Health Tip #47

health-tip-47

What is vitamin D

Vitamin D is a steroid hormone.  Every tissue in our bodies need vitamin D.  It is needed for overall health including bone and muscle health, heart health, immunity, metabolism, brain development, cell communication, and more.

Vitamin D proves helpful in disease prevention and treatment

Studies have show that adequate vitamin D levels can cut our cancer risk by as much as 60%.  Adequate vitamin D levels have also shown promise  in the prevention and treatment of a number of disease conditions including:   eye and bowel diseases, chronic inflammation diseases, immune dysfunction, diabetes, heart attack, stroke, Multiple Sclerosis (MS), chronic inflammation such as rheumatoid arthritis and lupus.  Studies have also shown vitamin D is helpful in reducing HIV replication and in alleviating symptoms of depression.  Deficiency in pregnancy has been linked to childhood asthma, allergies, dental cavities, diabetes and more.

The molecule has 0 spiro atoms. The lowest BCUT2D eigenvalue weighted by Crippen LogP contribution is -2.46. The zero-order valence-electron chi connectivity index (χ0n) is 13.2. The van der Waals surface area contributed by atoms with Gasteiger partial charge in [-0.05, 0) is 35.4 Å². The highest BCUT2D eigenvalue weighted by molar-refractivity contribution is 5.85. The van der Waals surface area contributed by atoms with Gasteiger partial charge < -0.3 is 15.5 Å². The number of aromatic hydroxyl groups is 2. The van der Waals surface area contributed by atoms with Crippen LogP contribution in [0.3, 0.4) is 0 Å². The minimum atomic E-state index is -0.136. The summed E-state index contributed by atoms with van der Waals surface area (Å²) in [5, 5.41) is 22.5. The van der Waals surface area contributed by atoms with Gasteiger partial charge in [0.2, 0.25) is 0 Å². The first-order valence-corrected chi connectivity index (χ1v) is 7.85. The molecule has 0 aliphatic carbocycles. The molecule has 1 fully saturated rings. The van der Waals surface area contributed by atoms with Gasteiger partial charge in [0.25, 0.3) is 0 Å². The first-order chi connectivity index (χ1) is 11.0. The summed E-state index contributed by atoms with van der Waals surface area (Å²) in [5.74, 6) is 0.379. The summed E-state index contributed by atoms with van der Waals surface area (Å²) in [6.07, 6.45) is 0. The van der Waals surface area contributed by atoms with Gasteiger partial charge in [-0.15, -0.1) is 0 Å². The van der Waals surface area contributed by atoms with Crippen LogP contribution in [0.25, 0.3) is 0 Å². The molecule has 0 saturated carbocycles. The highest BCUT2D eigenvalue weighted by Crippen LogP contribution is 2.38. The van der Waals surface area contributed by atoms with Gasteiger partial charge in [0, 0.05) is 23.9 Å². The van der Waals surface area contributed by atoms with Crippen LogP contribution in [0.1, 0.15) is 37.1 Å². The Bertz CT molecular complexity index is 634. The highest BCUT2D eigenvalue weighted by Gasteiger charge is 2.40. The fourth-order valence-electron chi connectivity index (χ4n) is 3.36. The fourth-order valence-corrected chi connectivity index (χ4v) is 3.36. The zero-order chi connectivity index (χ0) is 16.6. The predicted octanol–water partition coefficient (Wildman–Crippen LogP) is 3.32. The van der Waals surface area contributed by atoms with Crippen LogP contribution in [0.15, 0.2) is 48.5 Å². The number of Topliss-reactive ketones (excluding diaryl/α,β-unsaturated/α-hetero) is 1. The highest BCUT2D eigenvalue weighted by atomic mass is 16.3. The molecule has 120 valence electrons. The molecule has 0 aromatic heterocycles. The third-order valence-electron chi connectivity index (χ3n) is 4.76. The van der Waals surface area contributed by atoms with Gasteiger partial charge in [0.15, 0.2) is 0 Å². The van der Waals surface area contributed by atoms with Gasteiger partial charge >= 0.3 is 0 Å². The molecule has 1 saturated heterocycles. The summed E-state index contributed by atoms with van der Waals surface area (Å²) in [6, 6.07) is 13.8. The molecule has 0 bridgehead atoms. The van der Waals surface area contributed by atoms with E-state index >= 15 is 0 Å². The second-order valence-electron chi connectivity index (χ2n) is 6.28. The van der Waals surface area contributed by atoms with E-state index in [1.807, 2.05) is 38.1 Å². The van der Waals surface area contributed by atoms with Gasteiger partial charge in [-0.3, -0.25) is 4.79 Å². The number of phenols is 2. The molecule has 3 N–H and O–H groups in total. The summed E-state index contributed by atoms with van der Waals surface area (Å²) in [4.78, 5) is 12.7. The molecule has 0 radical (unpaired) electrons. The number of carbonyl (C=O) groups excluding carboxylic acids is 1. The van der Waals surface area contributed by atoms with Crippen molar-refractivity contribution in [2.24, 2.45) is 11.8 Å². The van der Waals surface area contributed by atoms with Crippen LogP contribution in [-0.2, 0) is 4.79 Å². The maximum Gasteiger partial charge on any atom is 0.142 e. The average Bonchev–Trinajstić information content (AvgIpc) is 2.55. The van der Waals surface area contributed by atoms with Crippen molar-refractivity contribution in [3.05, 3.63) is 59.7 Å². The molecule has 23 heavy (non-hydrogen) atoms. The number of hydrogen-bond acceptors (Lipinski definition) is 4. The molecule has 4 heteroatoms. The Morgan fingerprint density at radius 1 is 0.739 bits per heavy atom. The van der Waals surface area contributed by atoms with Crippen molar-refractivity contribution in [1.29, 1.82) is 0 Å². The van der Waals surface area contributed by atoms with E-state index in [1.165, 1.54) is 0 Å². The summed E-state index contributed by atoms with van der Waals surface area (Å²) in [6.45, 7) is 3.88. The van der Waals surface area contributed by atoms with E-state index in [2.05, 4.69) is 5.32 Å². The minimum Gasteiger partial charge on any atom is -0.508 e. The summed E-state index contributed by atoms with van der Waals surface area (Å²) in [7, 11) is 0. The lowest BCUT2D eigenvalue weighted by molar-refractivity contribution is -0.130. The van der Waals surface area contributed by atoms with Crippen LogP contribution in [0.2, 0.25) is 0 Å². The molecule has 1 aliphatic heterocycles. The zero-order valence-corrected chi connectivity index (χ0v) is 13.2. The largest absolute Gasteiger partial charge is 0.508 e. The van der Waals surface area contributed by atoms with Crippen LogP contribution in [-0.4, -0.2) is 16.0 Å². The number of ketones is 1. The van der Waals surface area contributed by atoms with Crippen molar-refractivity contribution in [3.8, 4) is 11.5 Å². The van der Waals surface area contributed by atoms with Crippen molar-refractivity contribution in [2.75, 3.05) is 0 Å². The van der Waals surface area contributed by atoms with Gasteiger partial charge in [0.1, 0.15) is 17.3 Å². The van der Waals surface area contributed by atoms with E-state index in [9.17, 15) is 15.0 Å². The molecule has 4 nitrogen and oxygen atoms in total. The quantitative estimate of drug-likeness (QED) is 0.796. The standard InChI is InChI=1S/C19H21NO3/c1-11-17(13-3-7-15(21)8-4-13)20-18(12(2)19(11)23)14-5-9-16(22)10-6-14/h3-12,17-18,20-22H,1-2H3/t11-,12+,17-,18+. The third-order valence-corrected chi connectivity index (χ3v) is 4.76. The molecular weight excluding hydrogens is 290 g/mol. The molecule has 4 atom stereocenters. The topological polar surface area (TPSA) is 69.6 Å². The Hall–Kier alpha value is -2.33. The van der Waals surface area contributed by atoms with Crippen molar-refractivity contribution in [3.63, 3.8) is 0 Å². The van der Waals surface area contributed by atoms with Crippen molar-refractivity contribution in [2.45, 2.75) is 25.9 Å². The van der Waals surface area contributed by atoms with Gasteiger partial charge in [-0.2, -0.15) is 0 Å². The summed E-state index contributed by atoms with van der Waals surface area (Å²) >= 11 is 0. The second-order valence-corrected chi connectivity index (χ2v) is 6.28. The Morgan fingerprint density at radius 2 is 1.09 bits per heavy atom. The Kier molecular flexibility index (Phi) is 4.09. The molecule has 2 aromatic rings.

We just don’t get enough

Here in the rainy Pacific North West, we don’t get enough vitamin D from sun exposure in the Fall through the Spring.   But we’re not the only ones.  Modern people the world over, even in equatorial regions are not getting enough vitamin D.  Always being fully covered in clothes, spending the majority of our time indoors, skin cancer fears and sunscreen use, all play in to our collective vitamin D deficiency.

How to get what we need

We can get vitamin D from a number of sources including safe,sensible sun exposure, vitamin D3 supplementation, and  animal foods such as fatty fish like salmon and tuna, fish liver oil and eggs.  Some health experts even recommend using safe, UVB tanning beds (with electronic ballast).  We should try to reach a daily vitamin D dose, from all sources combined of between 5000-6000 IU.